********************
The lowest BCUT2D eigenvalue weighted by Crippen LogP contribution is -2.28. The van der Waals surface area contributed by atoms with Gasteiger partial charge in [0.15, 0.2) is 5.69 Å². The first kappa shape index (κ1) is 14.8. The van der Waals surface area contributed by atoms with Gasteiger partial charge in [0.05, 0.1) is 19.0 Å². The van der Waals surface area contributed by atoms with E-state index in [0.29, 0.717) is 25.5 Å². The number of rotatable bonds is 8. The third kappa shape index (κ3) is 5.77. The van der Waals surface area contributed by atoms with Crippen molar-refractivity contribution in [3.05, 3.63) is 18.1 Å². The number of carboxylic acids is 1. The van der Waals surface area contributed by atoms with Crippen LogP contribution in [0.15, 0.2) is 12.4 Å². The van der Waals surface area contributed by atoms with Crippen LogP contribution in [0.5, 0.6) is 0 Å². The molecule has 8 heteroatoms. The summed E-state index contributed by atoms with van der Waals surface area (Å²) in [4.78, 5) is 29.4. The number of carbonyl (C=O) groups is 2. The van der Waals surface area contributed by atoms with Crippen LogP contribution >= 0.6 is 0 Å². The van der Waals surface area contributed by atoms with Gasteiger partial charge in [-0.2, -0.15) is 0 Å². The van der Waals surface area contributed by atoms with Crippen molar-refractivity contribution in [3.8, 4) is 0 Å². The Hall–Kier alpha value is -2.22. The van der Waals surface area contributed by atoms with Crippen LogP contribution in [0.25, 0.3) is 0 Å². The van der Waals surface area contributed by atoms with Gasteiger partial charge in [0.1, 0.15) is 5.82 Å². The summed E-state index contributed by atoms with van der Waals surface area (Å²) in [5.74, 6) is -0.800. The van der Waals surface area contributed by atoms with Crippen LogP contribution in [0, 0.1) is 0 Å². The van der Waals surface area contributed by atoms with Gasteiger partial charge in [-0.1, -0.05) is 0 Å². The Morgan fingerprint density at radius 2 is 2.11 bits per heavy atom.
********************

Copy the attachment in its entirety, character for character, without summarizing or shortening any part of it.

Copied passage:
The lowest BCUT2D eigenvalue weighted by Crippen LogP contribution is -2.28. The van der Waals surface area contributed by atoms with Gasteiger partial charge in [0.15, 0.2) is 5.69 Å². The first kappa shape index (κ1) is 14.8. The van der Waals surface area contributed by atoms with Gasteiger partial charge in [0.05, 0.1) is 19.0 Å². The van der Waals surface area contributed by atoms with E-state index in [0.29, 0.717) is 25.5 Å². The number of rotatable bonds is 8. The third kappa shape index (κ3) is 5.77. The van der Waals surface area contributed by atoms with Crippen molar-refractivity contribution in [3.05, 3.63) is 18.1 Å². The number of carboxylic acids is 1. The van der Waals surface area contributed by atoms with Crippen LogP contribution in [0.15, 0.2) is 12.4 Å². The van der Waals surface area contributed by atoms with Crippen LogP contribution in [0.5, 0.6) is 0 Å². The molecule has 8 heteroatoms. The summed E-state index contributed by atoms with van der Waals surface area (Å²) in [4.78, 5) is 29.4. The number of carbonyl (C=O) groups is 2. The van der Waals surface area contributed by atoms with Crippen LogP contribution >= 0.6 is 0 Å². The van der Waals surface area contributed by atoms with Gasteiger partial charge in [-0.2, -0.15) is 0 Å². The van der Waals surface area contributed by atoms with Crippen molar-refractivity contribution in [3.8, 4) is 0 Å². The Hall–Kier alpha value is -2.22. The van der Waals surface area contributed by atoms with Crippen LogP contribution in [0.25, 0.3) is 0 Å². The van der Waals surface area contributed by atoms with Gasteiger partial charge in [0.1, 0.15) is 5.82 Å². The summed E-state index contributed by atoms with van der Waals surface area (Å²) in [5.74, 6) is -0.800. The van der Waals surface area contributed by atoms with Crippen LogP contribution in [0, 0.1) is 0 Å². The van der Waals surface area contributed by atoms with Gasteiger partial charge in [-0.1, -0.05) is 0 Å². The Morgan fingerprint density at radius 2 is 2.11 bits per heavy atom.